Commentary by William Pesek
Sept. 12 (Bloomberg) — I’m barreling down a Mongolian highway at 70 miles (113 kilometers) an hour and am about to die.
That’s what I thought as my sport-utility vehicle veered into a ditch to avoid two massive cows the other day. It wasn’t my driver’s fault. The ditch — which locals call a pothole even though it could swallow a Volkswagen — was actually on the road.
Welcome to rural driving, Mongolian-style. My near-death experience didn’t happen hundreds of miles from Ulaanbaatar, but 20 minutes outside the Mongolian capital. It was my own all-too- graphic reminder of the desperate infrastructure needs of what’s heralded to become Asia’s fastest-growing economy.
They don’t call this a “frontier market” for nothing. At less than $5 billion, Mongolia’s economy is a rounding error for neighboring China and Russia. Yet those looking for risky investments that might pay off handsomely in the years ahead are increasingly looking to Mongolia.
Of course, Dow Jones Industrial Average stocks could be considered a risky bet these days, never mind Vietnamese shares. Given the volatility out there, who would want to take chances on a nation that on July 1 declared a state of emergency to quash anti-government protests? An hour with Ganzorig Ulziibayar could change your mind.
“People tend to think Mongolia is a backward economy, that it’s all minerals and nothing else,” says the chief executive officer of Prime Insurance. “There is great potential in infrastructure, real estate, construction, retail industries and many other areas.”
More Than Mining
There’s still plenty of Genghis Khan in this nation of about 2.9 million. Statues of one of the world’s most famous conquerors litter the capital. There can be little doubt that this landlocked, isolated and sparsely populated nation the size of France is still Khan’s.
It’s also the land of never-falling prices, partly because of global interest in Mongolia’s rich deposits of copper, gold and other minerals. Accelerating capital inflows into Mongolia’s immature, yet relatively open, economy are raising concerns about overheating.
“One of the risks is that Mongolia has never seen a down market,” says Peter Morrow, chief executive officer at Khan Bank. “The bankers, the lenders, the people — they’re just not used to that.”
Khan to Friedman
If the land of Khan is the land of the perpetual bull market, it won’t be forever. For this is becoming the land of Milton Friedman, too. A change is coming, as it does to all developing nations experiencing a sudden boom. The question is how economic-policy makers react.
“Mongolia’s resource endowment should make it Asia’s fastest-growing economy,” says Tim Condon, head of Asia research at ING Groep NV in Singapore. “The challenge is to avoid boom- bust cycles that have bedeviled previous holders of the top spot.”
Mongolia’s to-do list is a daunting one. Price trends, for example, are “alarming,” Condon says, noting that inflation was almost 35 percent year-over-year in July. Some economists say the central bank’s monetary policies are fueling a credit boom.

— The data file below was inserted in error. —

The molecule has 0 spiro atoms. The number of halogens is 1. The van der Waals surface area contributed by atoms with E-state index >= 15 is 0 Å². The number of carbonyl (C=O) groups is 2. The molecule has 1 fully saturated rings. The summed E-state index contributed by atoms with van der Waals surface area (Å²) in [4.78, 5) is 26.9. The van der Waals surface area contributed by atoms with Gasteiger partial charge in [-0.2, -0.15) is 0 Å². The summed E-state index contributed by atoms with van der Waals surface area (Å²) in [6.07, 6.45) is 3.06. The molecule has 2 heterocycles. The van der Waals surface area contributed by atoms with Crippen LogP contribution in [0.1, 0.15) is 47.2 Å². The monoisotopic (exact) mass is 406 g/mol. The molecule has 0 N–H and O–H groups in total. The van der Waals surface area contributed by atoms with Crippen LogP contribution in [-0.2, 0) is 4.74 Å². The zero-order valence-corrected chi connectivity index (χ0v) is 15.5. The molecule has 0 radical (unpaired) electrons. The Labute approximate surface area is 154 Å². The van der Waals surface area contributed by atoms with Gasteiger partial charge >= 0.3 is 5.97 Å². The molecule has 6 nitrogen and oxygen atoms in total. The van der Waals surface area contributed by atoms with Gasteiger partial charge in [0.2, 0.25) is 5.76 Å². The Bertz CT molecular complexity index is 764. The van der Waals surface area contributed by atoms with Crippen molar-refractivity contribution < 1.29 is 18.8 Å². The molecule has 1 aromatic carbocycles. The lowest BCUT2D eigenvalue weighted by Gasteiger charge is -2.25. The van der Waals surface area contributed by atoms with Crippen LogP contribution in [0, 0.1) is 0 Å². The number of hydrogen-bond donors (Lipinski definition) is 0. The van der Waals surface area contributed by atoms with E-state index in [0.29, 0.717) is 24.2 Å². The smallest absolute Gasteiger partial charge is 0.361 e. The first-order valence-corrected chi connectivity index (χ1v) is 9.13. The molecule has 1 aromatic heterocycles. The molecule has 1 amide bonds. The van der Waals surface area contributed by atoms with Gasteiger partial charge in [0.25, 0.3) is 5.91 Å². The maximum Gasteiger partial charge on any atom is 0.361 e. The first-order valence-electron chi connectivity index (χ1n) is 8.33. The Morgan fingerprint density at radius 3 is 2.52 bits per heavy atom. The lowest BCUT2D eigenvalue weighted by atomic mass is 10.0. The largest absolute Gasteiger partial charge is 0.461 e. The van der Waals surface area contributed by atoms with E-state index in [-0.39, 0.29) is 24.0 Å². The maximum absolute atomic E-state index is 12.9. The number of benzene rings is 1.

The government needs to reduce poverty in a nation in which the average income is less than $200 a month. It must reduce corruption and improve government and corporate transparency. Its young democracy should manage its precarious position between authoritarian China and Russia.
Educating its population to compete in the Internet age is another challenge.
“It’s hard to find skilled managers and technology knowledge among Mongolians,” says Luvsan Khurelbaatar, president of pharmaceutical company Monos Group.
Perhaps the biggest headache for President Nambaryn Enkhbayar and lawmakers is to iron out laws dictating how foreign companies and the government will divide up mineral profits. Rio Tinto Group and Ivanhoe Mines Ltd. have spent more than four years seeking approval for a $3 billion project to develop Mongolia’s Oyu Tolgoi deposits of gold and copper.
The issue is politically explosive. Recent elections featured pledges that foreign companies won’t be allowed to plunder Mongolia’s natural resources. Mongolia’s democracy also has taken its lumps. Riots in July over a disputed parliamentary election left five dead in Ulaanbaatar.
Challenges aside, it’s worthwhile to consider how far Mongolia has come. Just ask Laurenz Melchers, who has lived in Ulaanbaatar for 10 years.
“I’ve seen this place go from being a very dark place to a very vibrant place,” says Melchers, director of trade and service company Mongolian Star Melchers.
For all the potential bumps in the road, Mongolia is moving in the right direction.
A nation known more for its nomads, horses and yurts than for business, Mongolia is opening up to a world far more enamored with China in East Asia and Kazakhstan in Central Asia. There’s an unmistakable buzz to the streets of Ulaanbaatar — and a sense of national pride.
Some of that reflects the success of Mongolian athletes at the Beijing Olympics. Photographs of the nation’s first two gold medalists are omnipresent. Yet the excitement is more about a tiny, historically important nation entering the globalization age with great potential and alacrity.
“This is a new era for us,” says Orgodol Sanjaasuren, chairman of Mongol Post Bank.
One should expect some craters, errrr, potholes along the way. Mongolia is likely to be worth the trip.
(William Pesek is a Bloomberg News columnist. The opinions expressed are his own.)
To contact the writer of this column: William Pesek in Ulaanbaatar, Mongolia at email@example.com